Claiming to be acting under the bloody "banner of Liberty and Truth," Jerad Miller and his wife Amanda, entered CiCi's Pizza in Las Vegas on Sunday right before noon and executed two local policemen on their lunch break. Authorities say Jerad approached one officer while he was refilling his soda cup and shot him in the head from behind, before he and Amanda opened fire on his partner.

While patrons scrambled to safety, one of the shooters reportedly shouted that the "revolution" had begun. The duo then stripped the officers of their weapons and ammunition and badges, and covered them with cloth that featured the "Don't tread on me" Gadsden flag, which has recently been adopted as a symbol of the tea party movement. The couple also left a swastika on one of the officers.

Six days earlier, the right-wing shooter had posted a manifesto of sorts on Facebook where he announced "we must prepare for war." Jerad Miller, who traveled to Cliven Bundy's Nevada ranch this spring to join the militia protests against the federal government, declared that in order to "To stop this oppression, I fear, can only be accomplished with bloodshed."

The Facebook rant was just one of many clues about the shooters' radical political leanings. Jerad Miller "left behind social media postings that show his concerns over Benghazi, chemtrails, gun control laws, and the government's treatment of rancher Cliven Bundy," Raw Story reported. (One of the viral images Miller shared online carried the caption, "Jeez, it's no wonder liberalism's regarded as a mental disorder.") The shooter had talked to his neighbor about his "desire to overthrow the government and President Obama and kill police officers," according to NBC News.

After murdering two police officers, Miller and his wife, carrying large duffle bags, set upon a nearby WalMart, killed a shopper who attempted to confront the couple with his concealed handgun, exchanged gunfire with law enforcement, and then died in an apparent suicide pact.

The politically motivated ambush represents just the latest in a long line of recent far-right, anti-government acts of violence in America. From neo-Nazi killers, to a string of women's health clinic bombings and assaults, as well as bloody assaults on law enforcement from anti-government insurrectionists, acts of right-wing extreme violence continue to terrorize victims in the U.S.

In fact, the deadly, and premeditated, gun rampage in Las Vegas came just two days after Dennis Marx, member of the "sovereign citizen" anti-government movement, tried to lay siege to a courthouse outside of Atlanta. Sovereign citizens are militia-like radicals who don't believe the federal government has the power and legitimacy to enforce the law. The FBI has called the movement "a growing domestic terror threat to law enforcement."

Arriving outside the courthouse in a silver SUV, Marx immediately opened fire on law enforcement, shooting a deputy twice in the leg, before being shot and killed by police, capping a wild three-minute gun battle. The shooter came supplied with an assault weapon, "homemade and commercial explosive devices," as well as "a gas mask; two handguns; zip ties and two bulletproof vests," according to the Associated Press.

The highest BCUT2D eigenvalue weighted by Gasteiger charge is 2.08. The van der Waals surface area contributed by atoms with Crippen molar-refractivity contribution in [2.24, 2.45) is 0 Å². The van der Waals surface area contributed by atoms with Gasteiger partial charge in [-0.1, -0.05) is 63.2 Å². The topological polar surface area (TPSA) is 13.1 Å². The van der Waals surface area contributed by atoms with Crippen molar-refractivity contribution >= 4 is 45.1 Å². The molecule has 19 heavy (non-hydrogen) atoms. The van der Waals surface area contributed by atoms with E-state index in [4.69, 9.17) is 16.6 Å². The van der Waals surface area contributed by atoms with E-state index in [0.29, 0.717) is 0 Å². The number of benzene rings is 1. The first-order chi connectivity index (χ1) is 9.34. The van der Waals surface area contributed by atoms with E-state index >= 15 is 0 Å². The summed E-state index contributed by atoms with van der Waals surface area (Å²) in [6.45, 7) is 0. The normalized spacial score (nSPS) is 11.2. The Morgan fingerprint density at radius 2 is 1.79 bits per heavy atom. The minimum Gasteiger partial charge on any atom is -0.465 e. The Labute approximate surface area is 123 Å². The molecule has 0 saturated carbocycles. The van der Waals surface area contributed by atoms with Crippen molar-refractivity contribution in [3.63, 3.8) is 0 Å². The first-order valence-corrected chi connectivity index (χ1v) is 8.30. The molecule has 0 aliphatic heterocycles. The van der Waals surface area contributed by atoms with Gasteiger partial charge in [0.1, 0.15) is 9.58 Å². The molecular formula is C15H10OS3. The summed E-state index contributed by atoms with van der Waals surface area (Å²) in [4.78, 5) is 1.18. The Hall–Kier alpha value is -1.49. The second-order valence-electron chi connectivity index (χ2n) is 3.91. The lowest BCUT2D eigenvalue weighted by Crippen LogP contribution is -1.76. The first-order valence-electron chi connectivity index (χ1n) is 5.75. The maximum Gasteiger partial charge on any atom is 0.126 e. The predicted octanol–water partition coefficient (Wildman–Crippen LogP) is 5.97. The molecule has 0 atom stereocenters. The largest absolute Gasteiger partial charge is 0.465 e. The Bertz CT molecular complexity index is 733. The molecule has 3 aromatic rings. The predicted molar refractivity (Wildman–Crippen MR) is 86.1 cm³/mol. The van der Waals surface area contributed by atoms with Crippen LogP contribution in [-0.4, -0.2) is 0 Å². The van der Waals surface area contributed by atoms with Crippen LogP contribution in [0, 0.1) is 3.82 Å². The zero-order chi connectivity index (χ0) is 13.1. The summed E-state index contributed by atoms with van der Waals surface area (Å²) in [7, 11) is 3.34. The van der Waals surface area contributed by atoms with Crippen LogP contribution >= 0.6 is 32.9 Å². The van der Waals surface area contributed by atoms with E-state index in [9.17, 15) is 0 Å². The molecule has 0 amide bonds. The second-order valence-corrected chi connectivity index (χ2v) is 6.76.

Media Matters goes on to chronicle the of lack of coverage on Fox News. They pretty much blandly reported it without any context or commentary.

And what did the Las Vegas police say? Did they blame the Bundy protests? Did former politicians take to twitter and lay the deaths of their fellow officers at the hands of Republican politicians who showed solidarity with the armed, anti-government protesters at the Bundy ranch?

Assistant Sheriff Kevin McMahill said the Millers had ideology shared by "militia and white supremacists," including the belief that law enforcement was the "oppressor."

Police believe the shootings were an isolated act, not part of a broader conspiracy to target law enforcement, McMahill said.
And just consider what these cops had been dealing with:
Metro Police officers who were on the front lines of a recent showdown near the Bundy ranch in Bunkerville say they feared for their lives.

At least some of the militia members who pointed weapons at police officers during the confrontation may have wanted a violent outcome and tried to incite one.

In exclusive interviews with the 8 News NOW I-Team, officers who were on the scene shared their thoughts and fears, and they say it is not over.

"These guys with rifles, keep them calm," was Clark County Assistant Sheriff Joe Lombardo's request to one of Bundy's sons the day of the confrontation.

Lombardo's top priority was to prevent a spark that might set off a bloody firefight.

"There was a possibility of somebody just having an accidental discharge causing a blood bath, because the individuals that were showing up, the militia quote unquote, were armed to the teeth," Lombardo said.

On one side, armed federal rangers and agents, on the other, a huge crowd of angry militia members and in the middle, 30 Metro officers, exposed and vulnerable, aware that if the shooting began, some of them would die.

"You are standing there going, 'I just hope it doesn't hurt when it comes. That it's quick,' and it was real for us. It was real," Sgt. Tom Jenkins said.

I think you can see my point here. Last night a man executed two police officers in New York and then turned his gun on himself.  In contrast to the professional response of the Las Vegas police in a very similar situation, the instant reaction from people like George Pataki and police representatives was to blame the Eric Garner protests and Mayor DeBlasio personally for showing sympathy for them. On CNN yesterday the commentary was outrageous. This exchange took place in the first few minutes after Martin Savidge broke the news: